Engineering students survey grounds

Amy Zhang, Copy Editor

Pitt-Johnstown offers courses in which students can get some hands-on experience outside of the  classroom.

At 10 a.m. last Tuesday, some civil engineering technology students were scattered in groups, operating measuring equipment called Total Station on campus.

The tripod equipment was placed on the library lawn, with several students around it.

A few other students were on the lawn, with one of them kneeling in the grass, holding a tape measure that connected to the tripod, while others were helping out and observing.

Engineering Associate Professor Brian Houston said they were doing a layout survey in an introductory engineering class-elementary surveying.

Students do two-hour field exercises twice a week in the class.

“Field exercises are quite fun for me and I think also for the students, except maybe in a few weeks when it starts snowing,” Houston said last Wednesday.

“I know it improves their (students’) skills because many students have used this knowledge to gain summer internships in civil engineering between their sophomore and junior years.”

Junior Zackery Stehle said a student who is interested in the technical aspect of map-making, and Global Positioning System is used to produce maps will enjoy the class.

However, he said the class was not easy because it promotes a real and work-related atmosphere, which Houston called the engineering mindset.

“Deadlines need to be met, reports need to be written, and accurate calculations need to be computed in a short time frame,” he said.

Houston said the most important thing he learned from surveying is the ability to work under pressure.

Surveying exercises seem to test students’ patience.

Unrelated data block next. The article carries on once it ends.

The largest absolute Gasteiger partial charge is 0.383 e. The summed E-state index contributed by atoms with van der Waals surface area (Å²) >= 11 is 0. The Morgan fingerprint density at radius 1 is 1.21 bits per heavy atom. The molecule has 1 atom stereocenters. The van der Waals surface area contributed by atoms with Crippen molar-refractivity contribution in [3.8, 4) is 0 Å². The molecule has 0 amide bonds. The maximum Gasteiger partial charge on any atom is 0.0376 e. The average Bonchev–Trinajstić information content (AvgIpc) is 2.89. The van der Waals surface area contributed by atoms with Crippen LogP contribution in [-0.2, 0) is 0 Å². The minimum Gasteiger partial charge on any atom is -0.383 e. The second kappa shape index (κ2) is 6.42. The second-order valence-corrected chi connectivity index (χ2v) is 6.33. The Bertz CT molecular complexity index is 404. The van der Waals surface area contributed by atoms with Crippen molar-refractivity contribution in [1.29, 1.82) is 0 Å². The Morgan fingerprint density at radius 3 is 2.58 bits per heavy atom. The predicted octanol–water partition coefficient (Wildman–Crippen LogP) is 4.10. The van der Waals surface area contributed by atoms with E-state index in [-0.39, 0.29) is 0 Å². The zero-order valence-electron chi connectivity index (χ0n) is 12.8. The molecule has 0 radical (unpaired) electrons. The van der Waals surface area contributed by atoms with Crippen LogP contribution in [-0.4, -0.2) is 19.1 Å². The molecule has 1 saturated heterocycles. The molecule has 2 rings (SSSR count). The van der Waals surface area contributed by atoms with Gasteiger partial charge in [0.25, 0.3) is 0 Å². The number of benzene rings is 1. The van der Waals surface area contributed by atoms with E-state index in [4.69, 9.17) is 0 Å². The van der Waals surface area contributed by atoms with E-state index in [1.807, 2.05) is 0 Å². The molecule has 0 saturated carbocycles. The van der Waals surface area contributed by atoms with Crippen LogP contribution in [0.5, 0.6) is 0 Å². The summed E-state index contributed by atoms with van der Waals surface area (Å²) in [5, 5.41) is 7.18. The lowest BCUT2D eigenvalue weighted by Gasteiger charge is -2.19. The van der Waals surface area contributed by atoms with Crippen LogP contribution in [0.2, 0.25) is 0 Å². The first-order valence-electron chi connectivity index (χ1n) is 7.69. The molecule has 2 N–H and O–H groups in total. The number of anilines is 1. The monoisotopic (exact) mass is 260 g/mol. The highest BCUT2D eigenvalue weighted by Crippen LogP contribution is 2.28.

According to Stehle, the information needed to complete the survey is computed beforehand so students need to follow the procedures strictly in the exercises.

“However, errors do occur, and we must always adjust our data for these errors,” he said.

Similar to checking an answer in math, Stehle said, when errors occur, the students work backward to repeat the procedure again to find the desired data.

Houston said the class provides skills an engineering student can use, not only in civil engineering, but also in personal life, for example, one exercise is determining one’s pace length.

“People are often surprised at how many times this little skill can come in handy.”

Professional surveying equipment was used to develop these skills.

According to Houston, the most advanced surveying equipment they have is an advanced system capable of measuring locations to within one millimeter.

The Total Station, he said, can be used to measure distances to 0.01 feet and angles to 0.0004 degrees accurately.

Having taught this class for 12 years, Houston said he had updated devices to newer ones, making the knowledge being taught contemporary with industry.

He said an elective course is offered for civil engineering technology students is highway surveying and design, in which students survey a wooded area, then use this information to design a roadway, then re-survey to place markers for planned road construction.

The Geology Department offers a course called Sedimentation and Stratigraphy has 3-hour field trips every week.

Assistant Professor Christopher Coughenour said students study different rock structures in this class.

For example, he said, when studying the Carboniferous Period, they went on field trips to see outcroppings because Johnstown is historically rich in coals.

According to him, there are several classes in geology that offer field trips outside the classrooms.